• Carry On by Rainbow Rowell: This book made for perfect comfort reading: it introduces us to a story and a world that were instantly familiar and yet also completely new in exciting ways, and to a cast of characters you root for from the very start, and whose every moment in each other’s company is a delight. Carry On is Rowell’s take on Simon and Baz’s story, which we were first introduced to in Fangirl, and it’s everything I wanted it to be and more: a romance, a novel full of friendship and humour and care, and a chosen one narrative that deftly interrogates its own premises. I loved it.

  • I’ll Give You the Sun by Jandy Nelson:I’ll Give You the Sun is also about creativity and how it helps us construct meaning, about how our life stories contain infinite angles and accommodate multiple truths, and about how art can be a way to express them. I particularly appreciated that the twins’ mother was never demonised, even though that’s often the case for women who leave their marriages. She was a person with her own life, she loved her children, and she fell in love with another man. Much like One Crazy Summer, I’ll Give You the Sun gives her space to be a human being as well as a mother, it gives Noah and Jude space to be upset, and it acknowledges that situations where people get hurt don’t require a bad guy. Hearts are fragile and get bruised even when people do their best, but patience and love get us through the rough patches.”

  • Gone Crazy in Alabama by Rita Williams-Garcia: “Rita Williams-Garcia’s three Gaither sisters novels are without doubt among the best historical children’s fiction I have ever read. Together they paint a thoughtful, generous and nuanced portrait of the years around the Civil Rights movement through the eyes of a smart, complicated girl.”

  • Captain Marvel by Kelly Sue DeConnick et al: I’m cheating slightly here, as I read several of DeConnick’s Captain Marvel trade paperbacks this year and can’t really pick a favourite, but I trust that you’ll forgive me: “You see, Carol is my favourite (though it’s possible that this actually means Kelly Sue DeConnick is my favourite). The character moments in her stories are the most satisfying I’ve come across so far. I love the scene in Down when Carol is arranging to take her friend Tracy (who we know has cancer) to the doctor, but when she gets there we realise Tracy came along because Carol herself was asked to bring a family member for support. I love her relationship with Kit Renner, her six-year-old neighbour and Captain Marvel’s biggest fan. I love that one of her priorities is taking her cat Chewie for her annual check-up — and when everything explodes, to keep her safe. I love that there are so many women in Carol’s stories, and that her relationships with them matter.”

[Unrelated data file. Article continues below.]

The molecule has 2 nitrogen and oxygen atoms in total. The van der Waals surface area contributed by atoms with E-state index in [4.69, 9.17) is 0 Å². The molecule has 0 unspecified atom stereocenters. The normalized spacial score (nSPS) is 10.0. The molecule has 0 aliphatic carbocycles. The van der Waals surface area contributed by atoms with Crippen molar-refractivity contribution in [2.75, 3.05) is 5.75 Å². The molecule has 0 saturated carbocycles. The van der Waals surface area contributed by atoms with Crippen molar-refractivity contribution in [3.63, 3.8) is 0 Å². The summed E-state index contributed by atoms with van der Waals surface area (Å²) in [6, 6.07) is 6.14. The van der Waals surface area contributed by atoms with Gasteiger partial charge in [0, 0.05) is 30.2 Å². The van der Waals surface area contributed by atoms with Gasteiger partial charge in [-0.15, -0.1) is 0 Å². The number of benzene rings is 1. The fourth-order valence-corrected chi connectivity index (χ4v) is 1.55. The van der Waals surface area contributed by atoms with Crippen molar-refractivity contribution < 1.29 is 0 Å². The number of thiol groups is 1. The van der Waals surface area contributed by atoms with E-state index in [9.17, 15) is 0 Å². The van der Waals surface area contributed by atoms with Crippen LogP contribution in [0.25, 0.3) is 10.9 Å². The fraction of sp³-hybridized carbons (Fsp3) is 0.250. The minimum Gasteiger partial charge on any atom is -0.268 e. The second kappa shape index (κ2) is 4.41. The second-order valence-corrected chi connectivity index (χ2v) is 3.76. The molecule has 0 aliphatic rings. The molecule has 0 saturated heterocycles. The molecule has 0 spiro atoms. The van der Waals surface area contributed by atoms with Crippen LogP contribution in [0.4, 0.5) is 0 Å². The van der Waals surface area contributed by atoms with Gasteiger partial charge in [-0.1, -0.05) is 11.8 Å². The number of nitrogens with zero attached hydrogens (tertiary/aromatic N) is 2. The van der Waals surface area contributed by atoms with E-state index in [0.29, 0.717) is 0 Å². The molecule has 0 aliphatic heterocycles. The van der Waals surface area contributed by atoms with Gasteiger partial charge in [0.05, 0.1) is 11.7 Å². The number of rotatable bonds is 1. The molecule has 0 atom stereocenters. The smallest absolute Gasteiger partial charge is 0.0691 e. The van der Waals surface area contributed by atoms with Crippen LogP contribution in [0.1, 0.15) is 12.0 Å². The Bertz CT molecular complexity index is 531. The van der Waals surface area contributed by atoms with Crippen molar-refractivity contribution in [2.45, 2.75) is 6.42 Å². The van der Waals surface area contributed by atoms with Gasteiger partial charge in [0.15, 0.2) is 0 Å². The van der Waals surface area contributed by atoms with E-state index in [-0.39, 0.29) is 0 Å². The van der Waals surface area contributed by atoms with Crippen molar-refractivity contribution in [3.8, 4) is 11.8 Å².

• The Lie Tree by Frances Hardinge: “I’d say that The Lie Tree is not like Hardinge’s other novels, but then again her other novels are not necessarily much like one another either — her versatility is one of the things I love about her work. Still, what struck me about The Lie Tree was first of all the fact that the fantastic elements are so subtle. They’re present, but this novel belongs more to a Victorian-Gothic-with-clear-social-subtext tradition which put me in mind of the likes of Wilkie Collins and Mary Elizabeth Braddon. Secondly, of all of Hardinge’s novels to date it’s probably the one most overtly engaged with feminism, which needless to say I loved. The sensibility was always there in her work, but The Lie Tree tackles sexism head on.”

  • Nimona by Noelle Stevenson: “This is only one of the many ways in which Noelle Stevenson subverts dominant narratives in Nimona: the most central ones have of course to do with Nimona herself. First of all, there’s the fact that this story is very much about her. She introduces herself to Ballister as his sidekick, but, well, there’s an important hint in the comic’s title. The two go on to develop a respectful collaboration that doesn’t erase her, and as the story progresses we learn more about Nimona’s past. Although her relationship with Ballister is central to the story, Nimona’s life is never portrayed only in terms of how it affects him. His care for her gives heart to the narrative, but readers aren’t invited to emphatize with Nimona solely in light of this care.”

  • The Scorpion Rules by Erin Bow: This book had all the thoughtfulness and depth of feeling I’ve come to expect from Erin Bow. The Scorpion Rules is a science fiction story about a group of teenagers who have been held hostage by a powerful AI named Tallis all their lives, and who know they’ll die if their respective nations ever enter a war. It’s also a story about resisting abstraction and its dehumanising power: a lot of The Scorpion Rules is difficult to read, because it explores the physicality of torture in a way few books do; however, Greta’s pain isn’t presented as grit for its own sake. Instead, it’s a reminder that carelessness and cruelty and death hurt real human beings. Talis forgets; the story doesn't allow the reader to. Add to this the lovely, complex relationships between Greta and Da-Xia and Eli├ín and of course I fell hard for this novel.